1 can chopped tomatoes
optional: corn & green beans (I had some in the freezer)
seasonings (to taste, or somewhere between 1 tsp - 1 tbsp each):
curry powder
black cumin, ground
chili powder

saute the onion and garlic in the olive oil, and once softened, add the rest of the ingredients, making sure you have enough liquid to cover everything in the pot. Cover and bring to a boil, then turn heat down and simmer until lentils are tender, tasting for seasoning.

Happy New Year!

A little update to the blog look seemed appropriate, as things are definitely moving toward an emphasis on  the quality of food when made from scratch using quality ingredients, as well as the increased quality when served on handmade wares. Yes, the main blogger here has a bias, being one who loves to make both handmade wares and homemade concoctions to put on and in them.

To welcome in the new year, we're spending the day focusing on the intentions for the months ahead, and enjoying a lovely beverage throughout the day to inspire those meditations:

Cooking will follow later today, but starting with a good juice seemed like a good way to enter the year. Today we've juiced collards, as that's a new year's tradition, and finding local collards made it even better. To that we added local ginger for a bit of spice and flavor to motivate us in paying attention to the subtle flavors in life, as well as those more pronounced. Spanish clementines give sweetness and remind us that while there is an abundance of goodness all around us locally and regionally, sometimes necessity and sometimes indulgence leads us to make choices outside our region. These clementines seemed an appropriate match to the lovely Prosecco that helps us remember that one of our intentions for the year is to visit and explore the local and regional wonders of Spain. For our handmade component, a 'winter tree' cup is featured, acknowledging the winter and welcoming the slight respite from a more active hustle and bustle in warmer temps, and looking forward to a coming spring to bring new growth while our roots make deeper connections and our branches reach out even wider. And receiving a New Year's card that literally emphases "Joy" over those things that can distract us from more important priorities seemed the perfect accompaniment.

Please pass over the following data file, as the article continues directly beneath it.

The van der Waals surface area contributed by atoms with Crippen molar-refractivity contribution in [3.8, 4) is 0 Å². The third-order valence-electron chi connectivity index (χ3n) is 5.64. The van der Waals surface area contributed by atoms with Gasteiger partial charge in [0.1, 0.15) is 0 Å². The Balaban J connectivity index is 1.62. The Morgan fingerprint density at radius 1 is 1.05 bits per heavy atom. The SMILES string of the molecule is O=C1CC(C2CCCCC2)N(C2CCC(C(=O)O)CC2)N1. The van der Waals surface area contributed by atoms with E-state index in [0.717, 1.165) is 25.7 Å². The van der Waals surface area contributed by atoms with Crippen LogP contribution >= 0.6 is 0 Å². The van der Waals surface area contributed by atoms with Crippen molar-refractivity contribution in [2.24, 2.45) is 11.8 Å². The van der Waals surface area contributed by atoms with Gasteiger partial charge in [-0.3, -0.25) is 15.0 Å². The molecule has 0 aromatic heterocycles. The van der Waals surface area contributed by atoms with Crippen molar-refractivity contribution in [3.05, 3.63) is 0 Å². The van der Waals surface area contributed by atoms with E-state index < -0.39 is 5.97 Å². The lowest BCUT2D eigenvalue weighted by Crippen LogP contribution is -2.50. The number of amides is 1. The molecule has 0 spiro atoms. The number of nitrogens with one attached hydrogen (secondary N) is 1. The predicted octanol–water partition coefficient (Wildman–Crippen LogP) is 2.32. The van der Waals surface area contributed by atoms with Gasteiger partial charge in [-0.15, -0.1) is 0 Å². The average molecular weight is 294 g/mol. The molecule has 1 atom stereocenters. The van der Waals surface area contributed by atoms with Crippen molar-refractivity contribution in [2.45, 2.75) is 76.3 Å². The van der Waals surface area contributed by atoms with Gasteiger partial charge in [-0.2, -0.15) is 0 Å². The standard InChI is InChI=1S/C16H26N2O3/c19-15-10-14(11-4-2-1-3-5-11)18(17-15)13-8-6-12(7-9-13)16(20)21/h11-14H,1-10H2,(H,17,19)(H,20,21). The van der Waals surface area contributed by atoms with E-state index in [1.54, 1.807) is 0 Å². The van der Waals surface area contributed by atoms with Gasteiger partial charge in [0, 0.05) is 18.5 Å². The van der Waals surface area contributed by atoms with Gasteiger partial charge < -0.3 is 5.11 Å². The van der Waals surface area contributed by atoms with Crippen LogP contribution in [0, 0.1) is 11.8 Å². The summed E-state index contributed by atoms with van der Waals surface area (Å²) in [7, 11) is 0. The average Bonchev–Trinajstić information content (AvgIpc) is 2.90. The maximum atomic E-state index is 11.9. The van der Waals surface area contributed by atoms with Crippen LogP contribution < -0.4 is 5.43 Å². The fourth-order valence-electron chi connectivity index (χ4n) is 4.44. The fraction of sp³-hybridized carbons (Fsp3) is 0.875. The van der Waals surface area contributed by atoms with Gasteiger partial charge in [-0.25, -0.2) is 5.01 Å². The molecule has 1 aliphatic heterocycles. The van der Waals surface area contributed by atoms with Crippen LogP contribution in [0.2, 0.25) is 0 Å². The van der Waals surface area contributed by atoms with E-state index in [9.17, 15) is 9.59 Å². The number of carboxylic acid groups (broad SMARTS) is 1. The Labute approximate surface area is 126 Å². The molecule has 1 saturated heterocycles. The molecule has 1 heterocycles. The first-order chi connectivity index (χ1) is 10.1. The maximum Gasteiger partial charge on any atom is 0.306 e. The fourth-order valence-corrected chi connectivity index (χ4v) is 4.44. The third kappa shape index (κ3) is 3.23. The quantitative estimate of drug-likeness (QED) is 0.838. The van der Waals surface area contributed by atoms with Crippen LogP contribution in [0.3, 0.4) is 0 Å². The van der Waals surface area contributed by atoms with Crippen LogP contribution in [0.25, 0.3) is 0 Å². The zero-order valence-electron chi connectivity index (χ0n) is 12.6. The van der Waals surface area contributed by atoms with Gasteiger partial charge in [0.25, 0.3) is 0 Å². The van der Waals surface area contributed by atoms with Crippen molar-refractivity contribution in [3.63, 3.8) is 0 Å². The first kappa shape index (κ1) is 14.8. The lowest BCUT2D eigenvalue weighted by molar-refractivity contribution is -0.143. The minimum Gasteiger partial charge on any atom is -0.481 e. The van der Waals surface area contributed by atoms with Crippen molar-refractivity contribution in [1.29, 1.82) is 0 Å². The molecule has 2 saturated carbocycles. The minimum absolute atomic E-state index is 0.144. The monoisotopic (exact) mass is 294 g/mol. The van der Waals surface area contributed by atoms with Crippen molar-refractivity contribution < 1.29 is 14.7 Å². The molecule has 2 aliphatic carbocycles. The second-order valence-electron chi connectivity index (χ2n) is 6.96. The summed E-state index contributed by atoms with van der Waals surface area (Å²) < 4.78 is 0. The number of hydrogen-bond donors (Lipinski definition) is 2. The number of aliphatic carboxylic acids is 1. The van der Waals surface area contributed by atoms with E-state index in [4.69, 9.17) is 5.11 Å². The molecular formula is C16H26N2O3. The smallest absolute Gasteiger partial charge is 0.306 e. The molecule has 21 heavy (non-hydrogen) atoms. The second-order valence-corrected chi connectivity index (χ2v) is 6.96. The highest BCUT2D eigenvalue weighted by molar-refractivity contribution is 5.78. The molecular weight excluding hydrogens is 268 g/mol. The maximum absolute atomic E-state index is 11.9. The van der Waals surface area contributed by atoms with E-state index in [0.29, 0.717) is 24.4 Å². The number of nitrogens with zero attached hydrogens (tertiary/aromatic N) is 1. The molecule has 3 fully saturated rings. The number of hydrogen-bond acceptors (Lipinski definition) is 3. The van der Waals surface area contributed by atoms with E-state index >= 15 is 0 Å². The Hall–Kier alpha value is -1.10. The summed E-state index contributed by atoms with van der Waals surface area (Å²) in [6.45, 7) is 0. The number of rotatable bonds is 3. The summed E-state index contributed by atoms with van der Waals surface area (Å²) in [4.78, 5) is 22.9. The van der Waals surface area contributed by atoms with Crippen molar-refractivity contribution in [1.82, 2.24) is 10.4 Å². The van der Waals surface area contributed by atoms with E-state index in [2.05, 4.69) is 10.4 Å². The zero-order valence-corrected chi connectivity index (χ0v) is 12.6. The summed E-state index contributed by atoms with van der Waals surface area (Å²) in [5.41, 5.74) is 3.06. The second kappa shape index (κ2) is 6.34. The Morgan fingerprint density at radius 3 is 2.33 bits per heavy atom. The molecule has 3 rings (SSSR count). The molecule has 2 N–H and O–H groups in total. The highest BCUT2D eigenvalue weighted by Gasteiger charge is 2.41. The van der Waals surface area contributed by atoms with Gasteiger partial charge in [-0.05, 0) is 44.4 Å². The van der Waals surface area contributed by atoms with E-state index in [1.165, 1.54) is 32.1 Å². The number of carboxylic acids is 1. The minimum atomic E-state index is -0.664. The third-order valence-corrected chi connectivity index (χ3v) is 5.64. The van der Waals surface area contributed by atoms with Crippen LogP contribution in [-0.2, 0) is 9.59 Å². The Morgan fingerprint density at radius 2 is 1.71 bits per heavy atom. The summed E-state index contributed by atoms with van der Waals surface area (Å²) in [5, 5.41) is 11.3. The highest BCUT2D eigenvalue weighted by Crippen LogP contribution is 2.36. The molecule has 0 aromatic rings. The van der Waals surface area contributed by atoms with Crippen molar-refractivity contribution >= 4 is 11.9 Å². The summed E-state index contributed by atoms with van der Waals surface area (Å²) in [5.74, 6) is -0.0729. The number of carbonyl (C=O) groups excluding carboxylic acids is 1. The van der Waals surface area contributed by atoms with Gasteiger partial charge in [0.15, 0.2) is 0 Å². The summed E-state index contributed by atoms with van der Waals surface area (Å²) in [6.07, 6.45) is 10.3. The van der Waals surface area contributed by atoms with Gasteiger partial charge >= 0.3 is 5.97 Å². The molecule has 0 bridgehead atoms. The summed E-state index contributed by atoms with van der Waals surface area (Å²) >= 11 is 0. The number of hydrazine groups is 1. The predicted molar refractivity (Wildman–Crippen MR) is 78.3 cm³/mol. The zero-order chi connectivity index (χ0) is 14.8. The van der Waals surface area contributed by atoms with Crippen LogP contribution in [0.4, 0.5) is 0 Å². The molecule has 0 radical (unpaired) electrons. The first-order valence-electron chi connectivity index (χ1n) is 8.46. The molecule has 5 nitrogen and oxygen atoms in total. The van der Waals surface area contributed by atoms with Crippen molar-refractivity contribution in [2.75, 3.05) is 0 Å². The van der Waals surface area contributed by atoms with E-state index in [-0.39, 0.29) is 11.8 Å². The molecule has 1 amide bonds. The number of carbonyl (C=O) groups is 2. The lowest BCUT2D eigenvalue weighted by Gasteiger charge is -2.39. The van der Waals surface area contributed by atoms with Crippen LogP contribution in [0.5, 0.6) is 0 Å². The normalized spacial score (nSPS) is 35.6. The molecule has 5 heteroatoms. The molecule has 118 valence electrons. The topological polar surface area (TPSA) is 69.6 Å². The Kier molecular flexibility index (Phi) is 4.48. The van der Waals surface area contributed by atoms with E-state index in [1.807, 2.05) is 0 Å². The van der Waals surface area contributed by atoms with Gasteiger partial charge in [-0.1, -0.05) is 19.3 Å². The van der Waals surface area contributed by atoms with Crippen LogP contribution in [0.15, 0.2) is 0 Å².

So much deep meaning and symbolism for a morning juice!  Fun with more collards and lentils later today - we wish a Happy & Healthy New Year to all, and hope it's filled with much sexy food!